The Ugly is a much slower movie than The Weird and this pacing continues to the final scene. However, when the standoff happens and the bullets whiz by, it’s over quickly and it works very well. The Weird is quick paced with about 3 action sequences lasting 20 minutes a piece. So when the final standoff turns out to be a long plodding affair, the payoff is much less that of The Ugly
Ugly takes the round: 10-9.
Round 2: Script
The Ugly has a number of side stories written into it which helps keep our interest in the slow paced film. There is the beautiful duality of Tuco and his brother who have chosen far different paths in their life. Of course Tuco passionately tried to defend his actions. There is the civil war battle near the end with the bridge scene. The entire film seems to be pointing out while there is good, bad, and ugly, everything tends to be ugly. As for the dialogue in the film, there are some great lines but there are some moments where the sparsity seems to not work.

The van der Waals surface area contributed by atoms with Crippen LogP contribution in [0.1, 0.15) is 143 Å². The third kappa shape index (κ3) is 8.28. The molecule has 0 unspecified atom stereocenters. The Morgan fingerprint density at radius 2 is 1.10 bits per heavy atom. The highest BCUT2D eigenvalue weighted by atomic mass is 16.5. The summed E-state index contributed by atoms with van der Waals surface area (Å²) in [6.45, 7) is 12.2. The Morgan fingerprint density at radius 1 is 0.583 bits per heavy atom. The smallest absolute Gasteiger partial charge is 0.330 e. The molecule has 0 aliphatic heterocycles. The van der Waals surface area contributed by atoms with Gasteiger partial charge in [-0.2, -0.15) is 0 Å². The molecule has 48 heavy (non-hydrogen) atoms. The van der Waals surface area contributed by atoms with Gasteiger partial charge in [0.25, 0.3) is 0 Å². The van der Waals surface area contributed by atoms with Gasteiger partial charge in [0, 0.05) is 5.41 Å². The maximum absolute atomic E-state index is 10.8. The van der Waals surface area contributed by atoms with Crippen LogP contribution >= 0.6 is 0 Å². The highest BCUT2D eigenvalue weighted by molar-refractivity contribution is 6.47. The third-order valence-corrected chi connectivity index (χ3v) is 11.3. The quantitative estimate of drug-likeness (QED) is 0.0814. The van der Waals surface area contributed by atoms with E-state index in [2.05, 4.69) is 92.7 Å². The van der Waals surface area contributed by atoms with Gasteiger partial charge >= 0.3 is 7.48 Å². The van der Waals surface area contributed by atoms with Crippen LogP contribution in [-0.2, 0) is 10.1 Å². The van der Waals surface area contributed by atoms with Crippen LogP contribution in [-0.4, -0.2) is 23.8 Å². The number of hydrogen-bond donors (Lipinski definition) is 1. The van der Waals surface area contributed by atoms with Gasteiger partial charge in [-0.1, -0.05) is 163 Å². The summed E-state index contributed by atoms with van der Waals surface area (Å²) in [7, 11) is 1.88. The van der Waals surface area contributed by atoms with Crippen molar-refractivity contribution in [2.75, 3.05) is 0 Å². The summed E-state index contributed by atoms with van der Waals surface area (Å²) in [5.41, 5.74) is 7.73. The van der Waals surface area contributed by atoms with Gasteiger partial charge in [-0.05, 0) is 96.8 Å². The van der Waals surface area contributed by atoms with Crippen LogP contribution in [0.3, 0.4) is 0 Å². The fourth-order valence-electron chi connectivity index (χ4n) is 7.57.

The Weird is a more straightforward film with less dichotomies. While there is a simpler story to it, the visuals we are presented are fabulous. While there are a few great scenes in The Ugly, almost every second of The Weird is a beauty to watch. Added to the great visuals is the hilarious dialogue of Yoon Tae-goo and the narrator-esque guide of the Black-Market Gang. These two elements give the film a little more bite to it.
Weird takes the round: 10-9.
Round 3: Performances
The Ugly has three fantastic actors in Eastwood, Wallach, and Van Cleef. In this film Eastwood fills his role of Blondie admirably and Van Cleef is menacing as Angel Eyes. However, it is Wallach who shines. He of course provides us which some laughter, but one could say he’s almost as sinister as Van Cleef. Wallach shows major chops in the scenes with Tuco’s brother, and Wallach plays the scene to perfection. Those few scenes alone show us the true ugliness of the world these men live in.